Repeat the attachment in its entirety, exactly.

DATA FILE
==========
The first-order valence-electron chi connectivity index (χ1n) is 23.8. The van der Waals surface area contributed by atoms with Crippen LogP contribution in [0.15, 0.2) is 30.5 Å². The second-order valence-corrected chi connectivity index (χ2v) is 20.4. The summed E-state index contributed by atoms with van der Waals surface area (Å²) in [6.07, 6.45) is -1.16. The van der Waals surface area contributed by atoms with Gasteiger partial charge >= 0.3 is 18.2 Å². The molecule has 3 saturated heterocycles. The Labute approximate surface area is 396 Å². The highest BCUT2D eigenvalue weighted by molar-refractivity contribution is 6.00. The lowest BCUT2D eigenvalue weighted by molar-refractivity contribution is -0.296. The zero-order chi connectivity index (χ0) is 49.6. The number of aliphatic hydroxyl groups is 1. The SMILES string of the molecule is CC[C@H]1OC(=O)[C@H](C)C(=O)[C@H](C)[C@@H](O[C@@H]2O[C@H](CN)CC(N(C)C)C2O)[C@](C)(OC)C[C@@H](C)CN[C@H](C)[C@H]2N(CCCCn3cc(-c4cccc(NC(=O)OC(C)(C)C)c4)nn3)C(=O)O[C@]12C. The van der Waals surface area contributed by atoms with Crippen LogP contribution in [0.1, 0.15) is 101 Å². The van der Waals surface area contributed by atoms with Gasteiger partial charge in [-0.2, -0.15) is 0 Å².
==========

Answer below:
The first-order valence-electron chi connectivity index (χ1n) is 23.8. The van der Waals surface area contributed by atoms with Crippen LogP contribution in [0.15, 0.2) is 30.5 Å². The second-order valence-corrected chi connectivity index (χ2v) is 20.4. The summed E-state index contributed by atoms with van der Waals surface area (Å²) in [6.07, 6.45) is -1.16. The van der Waals surface area contributed by atoms with Gasteiger partial charge >= 0.3 is 18.2 Å². The molecule has 3 saturated heterocycles. The Labute approximate surface area is 396 Å². The highest BCUT2D eigenvalue weighted by molar-refractivity contribution is 6.00. The lowest BCUT2D eigenvalue weighted by molar-refractivity contribution is -0.296. The zero-order chi connectivity index (χ0) is 49.6. The number of aliphatic hydroxyl groups is 1. The SMILES string of the molecule is CC[C@H]1OC(=O)[C@H](C)C(=O)[C@H](C)[C@@H](O[C@@H]2O[C@H](CN)CC(N(C)C)C2O)[C@](C)(OC)C[C@@H](C)CN[C@H](C)[C@H]2N(CCCCn3cc(-c4cccc(NC(=O)OC(C)(C)C)c4)nn3)C(=O)O[C@]12C. The van der Waals surface area contributed by atoms with Crippen LogP contribution in [0.1, 0.15) is 101 Å². The van der Waals surface area contributed by atoms with Gasteiger partial charge in [-0.2, -0.15) is 0 Å².